Turkish PM: Israel a 'terrorist' state

Turkey's prime minister has labelled Israel a "terrorist" state during a meeting with an Israeli minister in Ankara.

    Erdogan's Turkey is an Israeli ally

    Recep Tayyip Erdogan was referring to the recent Israeli invasion

    of

     Gaza which has been condemned by the international community.

    The invasion resulted in the deaths of dozens of Palestinians and in the destruction of scores of Palestinian homes.

    Erdogan also declined an invitation to visit Israel during Thursday's

    meeting.

    The premier's comments came after Turkish Foreign Minister Abdullah Gul said he was

    considering upgrading Turkey's diplomatic representation to the Palestinian

    territories by appointing an ambassador.

    Israeli anger

    The Israeli army devastated
    Rafah in last week's invasion

    He also hinted he might recall the

    Turkish ambassador to Israel for consultations in protest at Israeli actions

    in the West Bank and Gaza Strip.

    Israel's Infrastructure Minister, Joseph Paritzky, said he was

    "astonished"

    when Erdogan made the comments and considered walking out of the meeting.

    But Paritzky said the rebuke 

    would not weaken the strong military and economic ties between Israel

    and its sole Muslim ally.

    He told

    Israel Radio:

    "To consider Israel a terrorist state, not to understand the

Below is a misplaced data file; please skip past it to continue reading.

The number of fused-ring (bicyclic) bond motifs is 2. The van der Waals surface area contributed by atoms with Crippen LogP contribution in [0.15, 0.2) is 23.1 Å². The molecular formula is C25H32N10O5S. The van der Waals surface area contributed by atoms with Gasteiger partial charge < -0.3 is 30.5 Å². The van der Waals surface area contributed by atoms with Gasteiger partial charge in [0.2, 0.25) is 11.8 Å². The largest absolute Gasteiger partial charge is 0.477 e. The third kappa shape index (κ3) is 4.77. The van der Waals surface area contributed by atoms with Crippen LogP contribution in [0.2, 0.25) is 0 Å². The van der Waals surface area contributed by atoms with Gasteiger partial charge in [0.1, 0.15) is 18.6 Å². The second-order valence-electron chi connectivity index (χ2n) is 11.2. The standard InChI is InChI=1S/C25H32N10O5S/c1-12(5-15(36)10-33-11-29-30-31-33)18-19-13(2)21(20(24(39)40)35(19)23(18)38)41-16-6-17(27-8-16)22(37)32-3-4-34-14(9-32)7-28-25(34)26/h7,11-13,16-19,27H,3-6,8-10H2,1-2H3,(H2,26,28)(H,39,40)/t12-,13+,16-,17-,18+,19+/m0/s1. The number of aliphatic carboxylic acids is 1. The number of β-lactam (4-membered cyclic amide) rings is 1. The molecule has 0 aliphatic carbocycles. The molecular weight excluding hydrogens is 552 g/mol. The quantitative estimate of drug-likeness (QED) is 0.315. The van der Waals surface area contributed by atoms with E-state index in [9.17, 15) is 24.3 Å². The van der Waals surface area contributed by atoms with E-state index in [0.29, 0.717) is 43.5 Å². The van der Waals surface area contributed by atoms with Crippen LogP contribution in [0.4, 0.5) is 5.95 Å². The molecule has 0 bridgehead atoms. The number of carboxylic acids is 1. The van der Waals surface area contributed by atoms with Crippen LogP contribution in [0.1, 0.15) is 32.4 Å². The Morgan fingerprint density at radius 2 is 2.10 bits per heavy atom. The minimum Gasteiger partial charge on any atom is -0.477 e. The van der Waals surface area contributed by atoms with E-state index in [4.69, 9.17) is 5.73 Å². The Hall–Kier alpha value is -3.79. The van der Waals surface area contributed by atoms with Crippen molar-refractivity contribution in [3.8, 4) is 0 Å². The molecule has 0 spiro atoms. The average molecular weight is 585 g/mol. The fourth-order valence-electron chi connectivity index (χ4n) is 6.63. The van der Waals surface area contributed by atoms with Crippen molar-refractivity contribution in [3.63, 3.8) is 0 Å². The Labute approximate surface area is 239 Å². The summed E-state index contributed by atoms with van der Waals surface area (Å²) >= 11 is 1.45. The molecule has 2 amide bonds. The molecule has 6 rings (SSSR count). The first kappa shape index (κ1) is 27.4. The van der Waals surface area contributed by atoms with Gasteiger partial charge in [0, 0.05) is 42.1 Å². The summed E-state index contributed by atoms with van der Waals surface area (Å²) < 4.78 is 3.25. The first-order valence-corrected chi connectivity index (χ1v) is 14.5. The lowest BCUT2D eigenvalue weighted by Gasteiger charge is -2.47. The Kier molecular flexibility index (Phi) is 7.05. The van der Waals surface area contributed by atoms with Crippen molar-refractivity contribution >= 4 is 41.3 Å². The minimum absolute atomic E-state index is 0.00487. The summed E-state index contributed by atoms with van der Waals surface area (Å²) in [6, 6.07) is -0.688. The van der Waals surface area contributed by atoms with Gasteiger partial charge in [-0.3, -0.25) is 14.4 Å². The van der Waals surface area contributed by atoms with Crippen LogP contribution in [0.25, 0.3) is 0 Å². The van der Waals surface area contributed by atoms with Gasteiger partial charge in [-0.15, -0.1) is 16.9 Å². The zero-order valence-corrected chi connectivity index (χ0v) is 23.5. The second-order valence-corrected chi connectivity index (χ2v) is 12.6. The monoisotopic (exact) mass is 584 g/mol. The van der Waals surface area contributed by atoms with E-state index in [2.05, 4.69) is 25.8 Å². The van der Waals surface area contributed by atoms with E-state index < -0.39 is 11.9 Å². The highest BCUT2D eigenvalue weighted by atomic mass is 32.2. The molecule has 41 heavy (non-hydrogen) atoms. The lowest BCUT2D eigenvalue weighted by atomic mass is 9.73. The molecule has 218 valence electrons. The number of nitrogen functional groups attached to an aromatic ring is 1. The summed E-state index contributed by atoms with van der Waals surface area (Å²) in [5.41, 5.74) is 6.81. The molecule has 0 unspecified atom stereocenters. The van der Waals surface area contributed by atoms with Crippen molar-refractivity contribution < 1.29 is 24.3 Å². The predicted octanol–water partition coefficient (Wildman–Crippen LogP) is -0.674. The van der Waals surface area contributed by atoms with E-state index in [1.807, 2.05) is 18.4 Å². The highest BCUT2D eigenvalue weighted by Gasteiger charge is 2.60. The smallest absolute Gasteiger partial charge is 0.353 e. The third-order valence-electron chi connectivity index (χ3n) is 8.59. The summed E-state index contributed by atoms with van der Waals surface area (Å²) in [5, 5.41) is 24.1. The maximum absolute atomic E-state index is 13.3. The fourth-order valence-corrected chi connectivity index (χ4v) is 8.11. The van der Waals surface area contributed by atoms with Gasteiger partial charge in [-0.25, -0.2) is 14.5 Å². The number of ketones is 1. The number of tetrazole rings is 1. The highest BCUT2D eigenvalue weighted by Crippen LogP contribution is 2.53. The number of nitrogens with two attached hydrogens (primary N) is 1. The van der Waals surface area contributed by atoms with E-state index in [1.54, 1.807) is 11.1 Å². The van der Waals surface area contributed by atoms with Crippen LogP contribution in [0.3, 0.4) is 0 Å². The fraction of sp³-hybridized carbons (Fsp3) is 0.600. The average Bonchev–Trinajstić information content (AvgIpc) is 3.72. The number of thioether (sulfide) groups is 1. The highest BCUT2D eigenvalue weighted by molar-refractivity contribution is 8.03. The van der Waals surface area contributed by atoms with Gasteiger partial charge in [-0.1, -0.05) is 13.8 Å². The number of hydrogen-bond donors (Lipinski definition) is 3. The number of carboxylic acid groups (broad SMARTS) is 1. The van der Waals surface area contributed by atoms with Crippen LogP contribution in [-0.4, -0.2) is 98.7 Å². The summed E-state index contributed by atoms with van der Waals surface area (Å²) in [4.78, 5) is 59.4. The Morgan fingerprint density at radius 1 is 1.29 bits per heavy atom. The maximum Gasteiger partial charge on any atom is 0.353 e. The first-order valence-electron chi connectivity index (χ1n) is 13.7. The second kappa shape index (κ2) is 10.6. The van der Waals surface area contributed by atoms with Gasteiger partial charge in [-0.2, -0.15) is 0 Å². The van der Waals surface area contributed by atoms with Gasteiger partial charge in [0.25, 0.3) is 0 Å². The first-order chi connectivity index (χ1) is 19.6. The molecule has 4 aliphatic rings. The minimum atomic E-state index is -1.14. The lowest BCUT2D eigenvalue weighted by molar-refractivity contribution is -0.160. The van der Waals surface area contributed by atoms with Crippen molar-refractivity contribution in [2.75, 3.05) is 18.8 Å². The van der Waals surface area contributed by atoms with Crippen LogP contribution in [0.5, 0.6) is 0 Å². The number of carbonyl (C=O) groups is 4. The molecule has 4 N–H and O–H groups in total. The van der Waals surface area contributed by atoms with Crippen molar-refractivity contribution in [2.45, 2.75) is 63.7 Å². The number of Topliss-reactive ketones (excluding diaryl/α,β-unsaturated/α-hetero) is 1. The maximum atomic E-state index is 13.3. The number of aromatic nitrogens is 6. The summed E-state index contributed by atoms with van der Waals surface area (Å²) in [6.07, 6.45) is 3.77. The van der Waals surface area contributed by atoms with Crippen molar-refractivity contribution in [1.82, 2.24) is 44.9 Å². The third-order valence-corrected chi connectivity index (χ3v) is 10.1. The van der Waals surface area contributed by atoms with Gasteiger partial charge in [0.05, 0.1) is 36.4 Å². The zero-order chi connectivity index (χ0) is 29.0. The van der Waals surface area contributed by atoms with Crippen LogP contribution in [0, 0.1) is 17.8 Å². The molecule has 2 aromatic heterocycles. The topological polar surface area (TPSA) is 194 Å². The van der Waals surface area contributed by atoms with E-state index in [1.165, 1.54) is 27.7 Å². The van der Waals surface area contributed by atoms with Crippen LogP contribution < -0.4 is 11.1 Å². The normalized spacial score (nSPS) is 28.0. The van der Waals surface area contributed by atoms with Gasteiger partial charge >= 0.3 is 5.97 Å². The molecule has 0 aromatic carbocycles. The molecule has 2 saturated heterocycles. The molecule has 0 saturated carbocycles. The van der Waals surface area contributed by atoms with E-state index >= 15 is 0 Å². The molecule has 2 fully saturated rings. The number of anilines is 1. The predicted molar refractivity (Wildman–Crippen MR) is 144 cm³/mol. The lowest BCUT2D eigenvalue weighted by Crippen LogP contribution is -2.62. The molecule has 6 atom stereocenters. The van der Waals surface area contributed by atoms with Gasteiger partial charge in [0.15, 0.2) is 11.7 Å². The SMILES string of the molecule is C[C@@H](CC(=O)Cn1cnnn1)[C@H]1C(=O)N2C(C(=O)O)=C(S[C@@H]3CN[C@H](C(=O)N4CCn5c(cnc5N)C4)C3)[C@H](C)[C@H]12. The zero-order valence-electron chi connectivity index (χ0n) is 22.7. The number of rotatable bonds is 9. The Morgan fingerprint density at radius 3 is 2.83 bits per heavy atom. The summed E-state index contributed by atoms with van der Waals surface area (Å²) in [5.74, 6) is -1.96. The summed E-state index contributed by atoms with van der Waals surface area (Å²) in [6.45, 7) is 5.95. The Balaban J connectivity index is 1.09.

fact that we are defending ourselves against terror... this amazed me.

    "I am very sad to see the charismatic, intelligent leader of a friendly

    country compare us to terror organisations."

    Turkey-Israeli relations

    Bilateral trade between Israel and Turkey reached US$1.2 billion in 2002,

    and Turkey has bought US$3 billion worth of Israeli weapons since 1996.

    "To consider Israel a terrorist state, not to understand the

    fact that we are defending ourselves against terror... this amazed me"

    Joseph Paritzky,

    Israel Infrastructure Minister

    Turkey is also a top foreign holiday destination, visited by some 300,000

    Israelis a year.

    While in Ankara, Paritzky oversaw the signing of a US$800 million deal for

    the construction of three natural gas power stations in Israel

    .

    Turkey also recently

    signed a deal to sell water to Israel.

    On the political front, Turkey has repeatedly offered itself as a bridge

    between Israel and the Palestinians.

    But the overwhelming majority of Turks also sympathise with

    their fellow Muslim Palestinians, and Israel's killing of elderly Hamas

    leader Shaykh Ahmad Yasin in March brought angry anti-Israel demonstrators

    onto the streets of Ankara and Istanbul.

    SOURCE: Agencies


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